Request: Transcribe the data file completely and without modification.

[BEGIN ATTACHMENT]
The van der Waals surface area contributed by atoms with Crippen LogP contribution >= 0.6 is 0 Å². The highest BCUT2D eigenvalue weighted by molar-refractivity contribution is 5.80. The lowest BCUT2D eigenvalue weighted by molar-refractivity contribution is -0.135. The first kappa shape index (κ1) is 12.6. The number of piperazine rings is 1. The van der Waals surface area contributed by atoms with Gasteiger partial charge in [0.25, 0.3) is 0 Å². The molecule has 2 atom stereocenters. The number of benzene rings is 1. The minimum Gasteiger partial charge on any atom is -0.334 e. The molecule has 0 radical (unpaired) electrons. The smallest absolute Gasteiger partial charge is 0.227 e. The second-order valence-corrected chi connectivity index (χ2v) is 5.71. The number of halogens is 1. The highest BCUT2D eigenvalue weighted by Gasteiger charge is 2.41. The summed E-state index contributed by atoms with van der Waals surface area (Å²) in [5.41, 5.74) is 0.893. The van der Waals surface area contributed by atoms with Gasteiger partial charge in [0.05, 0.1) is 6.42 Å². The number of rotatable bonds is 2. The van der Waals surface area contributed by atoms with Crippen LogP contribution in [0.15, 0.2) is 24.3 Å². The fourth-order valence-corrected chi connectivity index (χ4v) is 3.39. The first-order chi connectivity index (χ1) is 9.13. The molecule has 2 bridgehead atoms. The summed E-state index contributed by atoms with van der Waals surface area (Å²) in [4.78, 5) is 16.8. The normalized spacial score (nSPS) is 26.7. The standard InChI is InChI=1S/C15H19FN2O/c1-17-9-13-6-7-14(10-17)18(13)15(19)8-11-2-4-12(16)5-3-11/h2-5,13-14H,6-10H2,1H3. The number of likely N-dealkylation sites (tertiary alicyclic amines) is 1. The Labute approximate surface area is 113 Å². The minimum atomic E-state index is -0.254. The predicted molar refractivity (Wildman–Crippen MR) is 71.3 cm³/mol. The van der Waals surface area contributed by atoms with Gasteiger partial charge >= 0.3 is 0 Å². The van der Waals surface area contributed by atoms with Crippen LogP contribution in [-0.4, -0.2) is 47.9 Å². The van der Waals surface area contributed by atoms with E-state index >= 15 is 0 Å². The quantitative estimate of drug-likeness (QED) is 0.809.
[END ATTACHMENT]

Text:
The van der Waals surface area contributed by atoms with Crippen LogP contribution >= 0.6 is 0 Å². The highest BCUT2D eigenvalue weighted by molar-refractivity contribution is 5.80. The lowest BCUT2D eigenvalue weighted by molar-refractivity contribution is -0.135. The first kappa shape index (κ1) is 12.6. The number of piperazine rings is 1. The van der Waals surface area contributed by atoms with Gasteiger partial charge in [0.25, 0.3) is 0 Å². The molecule has 2 atom stereocenters. The number of benzene rings is 1. The minimum Gasteiger partial charge on any atom is -0.334 e. The molecule has 0 radical (unpaired) electrons. The smallest absolute Gasteiger partial charge is 0.227 e. The second-order valence-corrected chi connectivity index (χ2v) is 5.71. The number of halogens is 1. The highest BCUT2D eigenvalue weighted by Gasteiger charge is 2.41. The summed E-state index contributed by atoms with van der Waals surface area (Å²) in [5.41, 5.74) is 0.893. The van der Waals surface area contributed by atoms with Gasteiger partial charge in [0.05, 0.1) is 6.42 Å². The number of rotatable bonds is 2. The van der Waals surface area contributed by atoms with Crippen LogP contribution in [0.15, 0.2) is 24.3 Å². The fourth-order valence-corrected chi connectivity index (χ4v) is 3.39. The first-order chi connectivity index (χ1) is 9.13. The molecule has 2 bridgehead atoms. The summed E-state index contributed by atoms with van der Waals surface area (Å²) in [4.78, 5) is 16.8. The normalized spacial score (nSPS) is 26.7. The standard InChI is InChI=1S/C15H19FN2O/c1-17-9-13-6-7-14(10-17)18(13)15(19)8-11-2-4-12(16)5-3-11/h2-5,13-14H,6-10H2,1H3. The number of likely N-dealkylation sites (tertiary alicyclic amines) is 1. The Labute approximate surface area is 113 Å². The minimum atomic E-state index is -0.254. The predicted molar refractivity (Wildman–Crippen MR) is 71.3 cm³/mol. The van der Waals surface area contributed by atoms with Gasteiger partial charge >= 0.3 is 0 Å². The van der Waals surface area contributed by atoms with Crippen LogP contribution in [-0.4, -0.2) is 47.9 Å². The van der Waals surface area contributed by atoms with E-state index >= 15 is 0 Å². The quantitative estimate of drug-likeness (QED) is 0.809.